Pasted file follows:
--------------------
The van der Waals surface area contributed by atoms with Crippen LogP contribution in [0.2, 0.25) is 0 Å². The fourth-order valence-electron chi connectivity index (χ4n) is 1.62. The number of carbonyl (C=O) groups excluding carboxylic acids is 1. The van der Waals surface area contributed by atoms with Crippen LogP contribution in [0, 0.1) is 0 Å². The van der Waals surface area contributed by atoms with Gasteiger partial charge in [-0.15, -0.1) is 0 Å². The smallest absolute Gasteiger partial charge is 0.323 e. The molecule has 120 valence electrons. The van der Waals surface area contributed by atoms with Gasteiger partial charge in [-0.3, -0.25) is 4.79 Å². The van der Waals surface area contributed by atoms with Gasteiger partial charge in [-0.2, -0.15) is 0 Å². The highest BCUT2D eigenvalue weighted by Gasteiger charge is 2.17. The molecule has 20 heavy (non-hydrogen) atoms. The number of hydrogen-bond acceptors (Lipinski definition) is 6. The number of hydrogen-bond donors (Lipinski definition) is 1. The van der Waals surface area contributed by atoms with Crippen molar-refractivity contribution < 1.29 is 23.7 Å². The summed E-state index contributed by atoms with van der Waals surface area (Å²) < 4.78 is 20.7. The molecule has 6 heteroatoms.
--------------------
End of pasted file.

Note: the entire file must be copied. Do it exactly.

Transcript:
The van der Waals surface area contributed by atoms with Crippen LogP contribution in [0.2, 0.25) is 0 Å². The fourth-order valence-electron chi connectivity index (χ4n) is 1.62. The number of carbonyl (C=O) groups excluding carboxylic acids is 1. The van der Waals surface area contributed by atoms with Crippen LogP contribution in [0, 0.1) is 0 Å². The van der Waals surface area contributed by atoms with Gasteiger partial charge in [-0.15, -0.1) is 0 Å². The smallest absolute Gasteiger partial charge is 0.323 e. The molecule has 120 valence electrons. The van der Waals surface area contributed by atoms with Gasteiger partial charge in [-0.3, -0.25) is 4.79 Å². The van der Waals surface area contributed by atoms with Gasteiger partial charge in [-0.2, -0.15) is 0 Å². The highest BCUT2D eigenvalue weighted by Gasteiger charge is 2.17. The molecule has 20 heavy (non-hydrogen) atoms. The number of hydrogen-bond acceptors (Lipinski definition) is 6. The number of hydrogen-bond donors (Lipinski definition) is 1. The van der Waals surface area contributed by atoms with Crippen molar-refractivity contribution < 1.29 is 23.7 Å². The summed E-state index contributed by atoms with van der Waals surface area (Å²) < 4.78 is 20.7. The molecule has 6 heteroatoms.